Pedal Cars Roll into Museum Display

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The Mount Airy Museum of Regional History opened a new exhibit this week.

Many an adult will be transported back to a childhood long ago by the broad display of pedal cars on the third floor.

Pedal cars are small vehicles that a child could use to move about by pedaling like a bicycle.

According to Wikipedia, pedal cars derived from the quadracycle. When the first bicycles were under development in the mid-19th century, the bikes didn’t ride very well and weren’t stable. At the World’s Fair in 1983 in New York City, a quadracycle (or four-wheeled bike) was shown, the earliest recorded evidence.

Similar to its two-wheeled cousin, sometimes called the velocipede, the quadracycle had two huge wheels supporting where the rider sat with two tiny wheels for balance. Over the next few decades, both the two-wheel and four-wheel designs would shrink the large wheels down. The first modern-looking bike reportedly was debuted in 1885. The tiny, children’s version of a quadracycle would show up just a few years later, based off a new invention: the horseless carriage.

When introduced in the 1890s, pedal cars “captured the grandeur of a new mechanical and industrial age,” says one display in the exhibit. Their styling mimicked both the transportation methods of the day (like early cars) to creations captured in the imaginations of young readers like rocket ships.

The earliest pedal cars were considered quite expensive for their day, but the appeal was so widespread that less affluent parents and children would build their own replicas out of whatever materials they could find.

While baby boomers may think of their childhood days as the golden age of pedal cars, the museum research shows that the real peak was before the Great Depression hit in the early 1930s.

Because of its reliance on metal, pedal car production halted altogether during World War II because all metal production was directed to war efforts.

There was a pedal car resurgence during the baby boom days after World War II.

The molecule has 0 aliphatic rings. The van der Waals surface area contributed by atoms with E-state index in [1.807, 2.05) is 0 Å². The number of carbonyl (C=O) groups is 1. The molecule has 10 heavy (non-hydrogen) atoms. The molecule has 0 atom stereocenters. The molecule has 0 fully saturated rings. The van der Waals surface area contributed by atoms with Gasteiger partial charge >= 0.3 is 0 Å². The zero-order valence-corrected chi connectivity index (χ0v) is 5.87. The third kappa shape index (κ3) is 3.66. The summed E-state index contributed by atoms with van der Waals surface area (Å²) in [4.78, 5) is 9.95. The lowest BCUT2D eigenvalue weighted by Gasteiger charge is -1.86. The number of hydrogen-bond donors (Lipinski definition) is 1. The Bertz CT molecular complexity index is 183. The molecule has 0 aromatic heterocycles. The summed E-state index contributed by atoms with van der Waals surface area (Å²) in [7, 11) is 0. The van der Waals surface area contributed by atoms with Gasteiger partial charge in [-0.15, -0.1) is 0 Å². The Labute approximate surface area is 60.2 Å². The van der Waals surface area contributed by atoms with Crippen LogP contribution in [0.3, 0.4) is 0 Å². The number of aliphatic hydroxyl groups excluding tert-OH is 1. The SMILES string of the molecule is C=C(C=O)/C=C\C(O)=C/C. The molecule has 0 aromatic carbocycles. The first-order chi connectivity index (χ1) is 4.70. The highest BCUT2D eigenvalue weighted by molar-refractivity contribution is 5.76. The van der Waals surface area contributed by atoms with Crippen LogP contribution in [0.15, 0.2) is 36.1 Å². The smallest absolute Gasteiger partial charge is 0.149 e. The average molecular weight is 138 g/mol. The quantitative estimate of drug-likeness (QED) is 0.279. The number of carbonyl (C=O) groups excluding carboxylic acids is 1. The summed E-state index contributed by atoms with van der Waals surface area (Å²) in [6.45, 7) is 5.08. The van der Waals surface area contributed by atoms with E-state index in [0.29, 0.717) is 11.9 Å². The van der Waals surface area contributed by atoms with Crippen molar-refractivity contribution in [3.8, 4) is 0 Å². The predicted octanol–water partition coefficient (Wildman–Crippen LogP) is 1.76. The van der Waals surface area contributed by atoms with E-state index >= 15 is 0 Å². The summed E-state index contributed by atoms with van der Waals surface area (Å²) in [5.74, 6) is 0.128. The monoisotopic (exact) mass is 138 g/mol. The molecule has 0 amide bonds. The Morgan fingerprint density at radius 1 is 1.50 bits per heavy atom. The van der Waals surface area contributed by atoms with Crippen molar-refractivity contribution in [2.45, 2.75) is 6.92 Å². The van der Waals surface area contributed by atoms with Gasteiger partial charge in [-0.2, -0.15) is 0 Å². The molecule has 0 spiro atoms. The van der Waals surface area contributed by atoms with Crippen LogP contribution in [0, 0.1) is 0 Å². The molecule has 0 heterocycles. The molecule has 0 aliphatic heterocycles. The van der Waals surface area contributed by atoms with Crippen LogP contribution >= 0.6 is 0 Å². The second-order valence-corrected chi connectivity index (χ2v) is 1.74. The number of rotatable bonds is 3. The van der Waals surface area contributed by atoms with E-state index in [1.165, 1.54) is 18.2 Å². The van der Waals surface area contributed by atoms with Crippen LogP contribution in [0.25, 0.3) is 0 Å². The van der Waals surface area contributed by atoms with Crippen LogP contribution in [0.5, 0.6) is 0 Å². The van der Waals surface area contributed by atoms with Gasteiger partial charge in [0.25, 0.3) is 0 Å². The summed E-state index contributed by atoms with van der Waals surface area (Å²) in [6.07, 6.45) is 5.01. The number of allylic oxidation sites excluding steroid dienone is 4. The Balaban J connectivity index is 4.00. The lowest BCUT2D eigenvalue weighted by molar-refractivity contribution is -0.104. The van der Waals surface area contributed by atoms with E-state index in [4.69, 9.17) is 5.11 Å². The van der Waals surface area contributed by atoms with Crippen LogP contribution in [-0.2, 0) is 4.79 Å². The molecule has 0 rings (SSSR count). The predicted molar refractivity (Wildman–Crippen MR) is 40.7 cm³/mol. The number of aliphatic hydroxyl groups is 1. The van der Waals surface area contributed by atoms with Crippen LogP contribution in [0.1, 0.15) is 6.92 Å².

After JFK made his proclamation that the U.S. would put a man on the moon by the end of the 1960s, imaginations turned toward the space age.

Pedal car companies tried to change with the times, offering more futuristic designs, but there was also a growing industry of plastic toys stealing market share. One rival combined both plastic and pedaling with the Big Wheel from Louis Marx and Co. in 1969 — and immortalized in the 1977 horror film “The Shining.”

During the 1970s, one of the pedal car leaders, Murray, converted to lawnmower production.

Since 1979, companies like Rubbermaid and Fisher Price have made all-plastic vehicles similar to pedal cars.

Still, the baby boomers who grew up in the 1950s and ’60s brought a nostalgic revival of the pedal car at the start of the 21st century. The older models have been brought out of attics, basements and barns to be restored and displayed.

Website is dedicated to the history of these toys.

“They have a fabulous build quality unlike the plastic models that came out in the late 1970s,” says the website. “These pedal cars and other toys were constructed with pure steel.”

If a company were trying to build a new pedal car by the standards of yesteryear, the costs would be a couple of hundred dollars, the site notes.

And for classics in mint condition, the values can be sky high. For example, a 1955 Chevrolet pedal car can go for as much as $1,750, the site quotes. A 1922 Model T Ford would cost a whopping $2,800.

Rather than pay those kind of prices, the admission fee for the museum is only $6 for adults, $5 for seniors, $4 for students and free for children 4 and under.

For more information on the museum, check out the web page at

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